thumbnail

Table 1. Microsatellite PCR multiplex parameters for the eastern box turtle, Terrapene. c. carolina.

doi:10.1371/journal.pone.0092274.t001

Statistical analysis

To test for the presence of null alleles and large allelic dropout, we used Microchecker (version 2.2.3; [32]). To assess how well our dataset and each population met Hardy-Weinberg equilibrium (HWE) assumptions, we used the web version of Genepop (version 4.0.10; [33]) to test for a significant deficit of heterozygotes using an exact method [34] with default parameters. We used a Markov chain Monte Carlo (MCMC) method [35] to assess significant deviations from HWE. We quantified deviations from Hardy-Weinberg equilibrium (HWE) by estimating FIS in Genepop with 10,000 iterations.

Isolation by distance

We evaluated rangewide isolation by distance by using a Mantel test [36] performed in Alleles in Space (Ais, version 1.0; [37]) to determine whether a significant correlation existed between pairwise matrices of Nei's [38] genetic distances and geographic distances matrices. We log10-transformed the geographic distance matrix to meet the assumption of normality [39] and used 1,000 randomized replicates to assess significance. To estimate the geographic scale at which IBD may begin to operate, we also performed a complementary spatial autocorrelation analysis in Ais, using 10 classes of equal distance and 1,000 replicates to assess significance.

Determination of population number, individual assignments, and barriers

To improve analytical robustness against violations of software-specific assumptions, a common approach in population genetics [40], we used two Bayesian analyses to infer the size, shape, and individual membership of populations. The first approach was in Geneland (version 4.0.0; [41]) in program R [42] without spatial priors. We set Geneland to search for the most likely number of populations (k) from 1–25 over 1,000,000 MCMC iterations with thinning every 100th iteration and a burn-in of 50,000. We assumed uncorrelated allele frequencies to avoid artifacts of uneven geographic sampling [43] and the potential for overestimation of k associated with the use of correlated frequency allele models [44]. We set the Poisson process maximum to 800 and the maximum number of nuclei allowed for the Poisson-Voronoi tessellation to 2,400 [41], [45]. We ran the MCMC 10 times for each value of k and used the highest mean probability density value as the inferred k value. We also estimated the probability of population assignment for each individual.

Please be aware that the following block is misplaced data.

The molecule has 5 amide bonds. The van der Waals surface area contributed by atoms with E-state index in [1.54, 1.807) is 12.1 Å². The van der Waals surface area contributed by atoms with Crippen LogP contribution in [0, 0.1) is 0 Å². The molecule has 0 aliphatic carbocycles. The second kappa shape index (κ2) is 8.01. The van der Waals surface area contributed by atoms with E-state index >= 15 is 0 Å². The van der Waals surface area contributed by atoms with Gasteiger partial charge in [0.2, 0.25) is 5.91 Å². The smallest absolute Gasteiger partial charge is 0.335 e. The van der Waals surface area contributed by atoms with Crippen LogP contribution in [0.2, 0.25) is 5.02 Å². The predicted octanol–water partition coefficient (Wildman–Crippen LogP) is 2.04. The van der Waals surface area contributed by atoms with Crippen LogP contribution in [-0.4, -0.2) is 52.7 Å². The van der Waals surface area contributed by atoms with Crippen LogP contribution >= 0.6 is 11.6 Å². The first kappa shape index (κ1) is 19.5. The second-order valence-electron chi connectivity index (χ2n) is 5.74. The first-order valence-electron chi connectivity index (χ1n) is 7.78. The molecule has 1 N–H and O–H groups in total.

To corroborate results, we used the Bayesian algorithm Structure (version 2.3; [46]). We performed 10 independent runs for each value of k from 1 to 25 for 1,000,000 iterations, including a 50,000 iteration burn-in. We ran the model with default settings except we used an admixture model, and with allele frequencies uncorrelated (as with Geneland). To visualize and infer the most likely value of k we used Structure Harvester (version 0.6.92; [47]), which employs the Δk method of Evanno et al [48]. Structure also assigns a probability value to each the population assignment of each individual. For both Geneland and Structure we analyzed each population individually for substructuring. We compared the results of both algorithms and used the population assignment with the highest confidence per individual for further analyses. Finally, we compared the individuals assigned to each population by both Geneland and Structure for agreement. We tested resulting genetic populations for violations of HWE and dropped loci with relatively high null allele estimates as necessary.